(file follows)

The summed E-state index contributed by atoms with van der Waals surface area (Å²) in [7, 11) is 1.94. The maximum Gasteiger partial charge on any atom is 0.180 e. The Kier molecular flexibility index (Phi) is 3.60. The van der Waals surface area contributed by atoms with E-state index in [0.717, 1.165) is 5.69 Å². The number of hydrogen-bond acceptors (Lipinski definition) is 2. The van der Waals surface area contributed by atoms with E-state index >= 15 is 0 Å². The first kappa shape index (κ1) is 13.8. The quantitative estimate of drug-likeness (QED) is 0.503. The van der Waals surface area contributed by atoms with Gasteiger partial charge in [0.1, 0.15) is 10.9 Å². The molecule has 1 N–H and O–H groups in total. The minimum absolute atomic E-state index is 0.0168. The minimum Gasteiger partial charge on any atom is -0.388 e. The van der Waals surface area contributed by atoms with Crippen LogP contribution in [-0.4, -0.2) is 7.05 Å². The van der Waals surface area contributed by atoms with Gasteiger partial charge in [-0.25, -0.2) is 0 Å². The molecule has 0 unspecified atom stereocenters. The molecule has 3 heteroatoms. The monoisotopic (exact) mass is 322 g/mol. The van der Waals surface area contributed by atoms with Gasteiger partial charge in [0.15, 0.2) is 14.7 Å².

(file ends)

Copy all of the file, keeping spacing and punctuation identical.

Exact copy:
The summed E-state index contributed by atoms with van der Waals surface area (Å²) in [7, 11) is 1.94. The maximum Gasteiger partial charge on any atom is 0.180 e. The Kier molecular flexibility index (Phi) is 3.60. The van der Waals surface area contributed by atoms with E-state index in [0.717, 1.165) is 5.69 Å². The number of hydrogen-bond acceptors (Lipinski definition) is 2. The van der Waals surface area contributed by atoms with E-state index >= 15 is 0 Å². The first kappa shape index (κ1) is 13.8. The quantitative estimate of drug-likeness (QED) is 0.503. The van der Waals surface area contributed by atoms with Gasteiger partial charge in [0.1, 0.15) is 10.9 Å². The molecule has 1 N–H and O–H groups in total. The minimum absolute atomic E-state index is 0.0168. The minimum Gasteiger partial charge on any atom is -0.388 e. The van der Waals surface area contributed by atoms with Crippen LogP contribution in [-0.4, -0.2) is 7.05 Å². The van der Waals surface area contributed by atoms with Gasteiger partial charge in [-0.25, -0.2) is 0 Å². The molecule has 0 unspecified atom stereocenters. The molecule has 3 heteroatoms. The monoisotopic (exact) mass is 322 g/mol. The van der Waals surface area contributed by atoms with Gasteiger partial charge in [0.15, 0.2) is 14.7 Å².